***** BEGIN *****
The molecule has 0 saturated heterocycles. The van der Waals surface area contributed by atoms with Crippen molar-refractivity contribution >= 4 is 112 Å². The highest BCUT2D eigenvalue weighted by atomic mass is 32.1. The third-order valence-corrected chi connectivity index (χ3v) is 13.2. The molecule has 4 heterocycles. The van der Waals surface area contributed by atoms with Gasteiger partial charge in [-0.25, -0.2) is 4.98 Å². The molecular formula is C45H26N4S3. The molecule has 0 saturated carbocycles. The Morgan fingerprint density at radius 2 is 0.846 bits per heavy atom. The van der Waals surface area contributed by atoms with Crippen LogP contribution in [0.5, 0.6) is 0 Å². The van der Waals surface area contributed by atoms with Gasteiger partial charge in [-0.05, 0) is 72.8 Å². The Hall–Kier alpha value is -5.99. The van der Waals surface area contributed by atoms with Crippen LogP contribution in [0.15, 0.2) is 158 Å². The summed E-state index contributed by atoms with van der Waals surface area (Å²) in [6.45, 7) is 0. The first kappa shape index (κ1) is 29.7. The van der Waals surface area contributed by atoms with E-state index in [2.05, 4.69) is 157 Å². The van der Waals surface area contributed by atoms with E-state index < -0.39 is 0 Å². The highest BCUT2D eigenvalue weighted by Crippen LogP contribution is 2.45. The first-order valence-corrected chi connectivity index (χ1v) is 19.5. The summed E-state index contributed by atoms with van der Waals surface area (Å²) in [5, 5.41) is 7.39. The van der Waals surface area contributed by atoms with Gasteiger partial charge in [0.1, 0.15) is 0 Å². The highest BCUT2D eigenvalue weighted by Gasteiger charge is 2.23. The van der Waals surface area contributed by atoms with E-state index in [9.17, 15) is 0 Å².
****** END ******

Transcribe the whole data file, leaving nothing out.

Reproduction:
The molecule has 0 saturated heterocycles. The van der Waals surface area contributed by atoms with Crippen molar-refractivity contribution >= 4 is 112 Å². The highest BCUT2D eigenvalue weighted by atomic mass is 32.1. The third-order valence-corrected chi connectivity index (χ3v) is 13.2. The molecule has 4 heterocycles. The van der Waals surface area contributed by atoms with Gasteiger partial charge in [-0.25, -0.2) is 4.98 Å². The molecular formula is C45H26N4S3. The molecule has 0 saturated carbocycles. The Morgan fingerprint density at radius 2 is 0.846 bits per heavy atom. The van der Waals surface area contributed by atoms with Crippen LogP contribution in [0.5, 0.6) is 0 Å². The van der Waals surface area contributed by atoms with Gasteiger partial charge in [-0.05, 0) is 72.8 Å². The Hall–Kier alpha value is -5.99. The van der Waals surface area contributed by atoms with Crippen LogP contribution in [0.15, 0.2) is 158 Å². The summed E-state index contributed by atoms with van der Waals surface area (Å²) in [6.45, 7) is 0. The first kappa shape index (κ1) is 29.7. The van der Waals surface area contributed by atoms with E-state index in [2.05, 4.69) is 157 Å². The van der Waals surface area contributed by atoms with E-state index < -0.39 is 0 Å². The highest BCUT2D eigenvalue weighted by Crippen LogP contribution is 2.45. The first-order valence-corrected chi connectivity index (χ1v) is 19.5. The summed E-state index contributed by atoms with van der Waals surface area (Å²) in [5, 5.41) is 7.39. The van der Waals surface area contributed by atoms with Gasteiger partial charge in [0.1, 0.15) is 0 Å². The highest BCUT2D eigenvalue weighted by Gasteiger charge is 2.23. The van der Waals surface area contributed by atoms with E-state index in [9.17, 15) is 0 Å².